Come and join us for the launch of the publication Kira O’Reilly: Untitled (Bodies) edited by HarrietCurtis & Martin Hargreaves, and published by Live Art Development Agency and Intellect Books this autumn.
UPDATE: The publication will be available for sale during the launch for the special price of EURO 20 - please bring cash !
Bringing together newly commissioned and other writings by major thinkers in and beyond visual and performance studies, and extensive documentation of the artist’s work from two decades of practice, the book navigates through and between performance, biotechnical practices, image-making, and writing.
At book launch event in Helsinki Harriet Curtis’ introduction to the book will be followed by a round table discussion between Kira O’Reilly and invited participants Melisa Grant, Essi Kausalainen and Mari Keski-Korsu. They will explore and expand on some of the threads and themes of Kira’s works whilst referring to their own transdisciplinary practices. More information on the publication
Kira O’Reilly is an artist currently based in Helsinki where she leads a pilot masters programme in in Ecology and Contemporary Performance at the Theatre Academy, University of the Arts Helsinki. Her practice, both willfully interdisciplinary and entirely undisciplined, stems from a visual art background; it employs performance, drawing, makings, biotechnical practices and writing with which to consider speculative reconfigurations around The Body. But she is no longer sure if she even does that anymore.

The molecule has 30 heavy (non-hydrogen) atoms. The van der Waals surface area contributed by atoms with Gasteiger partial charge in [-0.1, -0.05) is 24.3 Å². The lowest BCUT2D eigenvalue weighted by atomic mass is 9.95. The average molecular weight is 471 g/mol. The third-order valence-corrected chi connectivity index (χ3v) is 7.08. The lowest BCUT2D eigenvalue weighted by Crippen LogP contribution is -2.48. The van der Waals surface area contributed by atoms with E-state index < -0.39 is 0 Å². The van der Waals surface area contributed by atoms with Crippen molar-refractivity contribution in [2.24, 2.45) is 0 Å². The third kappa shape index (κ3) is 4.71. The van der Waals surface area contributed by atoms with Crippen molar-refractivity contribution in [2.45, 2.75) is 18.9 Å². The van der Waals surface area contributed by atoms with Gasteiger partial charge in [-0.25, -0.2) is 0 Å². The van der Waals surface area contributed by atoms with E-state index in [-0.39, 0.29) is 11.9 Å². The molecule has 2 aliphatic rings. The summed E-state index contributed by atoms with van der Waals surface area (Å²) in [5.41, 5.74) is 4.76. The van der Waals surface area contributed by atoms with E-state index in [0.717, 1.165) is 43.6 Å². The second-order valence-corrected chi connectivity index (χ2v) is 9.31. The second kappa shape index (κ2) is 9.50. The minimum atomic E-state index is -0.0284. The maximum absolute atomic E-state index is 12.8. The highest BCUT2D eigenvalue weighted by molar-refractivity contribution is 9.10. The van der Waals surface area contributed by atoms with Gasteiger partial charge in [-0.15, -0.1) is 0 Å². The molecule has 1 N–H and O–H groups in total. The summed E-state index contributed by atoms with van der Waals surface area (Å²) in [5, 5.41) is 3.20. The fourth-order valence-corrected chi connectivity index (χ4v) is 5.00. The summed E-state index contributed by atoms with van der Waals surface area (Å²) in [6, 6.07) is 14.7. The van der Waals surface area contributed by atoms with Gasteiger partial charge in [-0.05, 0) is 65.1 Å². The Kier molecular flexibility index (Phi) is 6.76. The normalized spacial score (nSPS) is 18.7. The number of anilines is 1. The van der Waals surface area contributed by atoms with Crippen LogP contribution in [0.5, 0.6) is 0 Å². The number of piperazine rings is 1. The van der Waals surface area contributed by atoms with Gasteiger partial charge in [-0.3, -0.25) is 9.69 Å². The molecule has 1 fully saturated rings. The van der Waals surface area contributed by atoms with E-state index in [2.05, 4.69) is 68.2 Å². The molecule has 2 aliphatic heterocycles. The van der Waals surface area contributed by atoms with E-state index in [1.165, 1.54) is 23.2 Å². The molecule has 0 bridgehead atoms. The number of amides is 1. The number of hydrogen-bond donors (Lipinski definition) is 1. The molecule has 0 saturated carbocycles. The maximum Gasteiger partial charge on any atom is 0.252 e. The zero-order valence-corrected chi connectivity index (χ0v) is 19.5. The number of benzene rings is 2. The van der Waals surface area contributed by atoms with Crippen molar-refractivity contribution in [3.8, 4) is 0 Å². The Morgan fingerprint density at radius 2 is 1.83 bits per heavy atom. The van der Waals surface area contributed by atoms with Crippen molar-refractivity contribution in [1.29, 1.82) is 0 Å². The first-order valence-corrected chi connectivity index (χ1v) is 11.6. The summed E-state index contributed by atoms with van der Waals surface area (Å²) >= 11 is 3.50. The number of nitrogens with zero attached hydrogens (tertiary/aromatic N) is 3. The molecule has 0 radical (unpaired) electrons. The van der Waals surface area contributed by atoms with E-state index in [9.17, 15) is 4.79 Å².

She writes, teaches, mentors and collaborates with humans of various kinds, technologies and non- humans of numerous divergences including mosses, spiders, the sun, pigs, cell cultures, horses, micro-organisms, bicycles, rivers, landscapes, tundras, rocks, trees, shoes, food, books, air, lichen, green glitter, moon and ravens. Since graduating from the University of Wales Institute Cardiff in 1998 her work has been exhibited widely throughout the UK, Europe, Australia, China and Mexico. She has presented at conferences and symposia on both live art and science, art and technology interfaces. She has been a visiting lecturer in the UK, Australia and U.S.A in visual art, drama and dance.
Harriet Curtis is a researcher who writes on performance and visual art practices, and is a teaching fellow in Performance Studies and Liberal Arts at King’s College London. She has written on topics including feminist and activist performance practices, exhibitions and performance in Los Angeles, and performance archives. She has worked with the Live Art Development Agency in a number of capacities since 2011, including as research and editorial assistant for several editions in the Intellect Live series, including as co-editor (with Lois Keidan and Aaron Wright) of The Live Art Almanac Volume 4 (2016).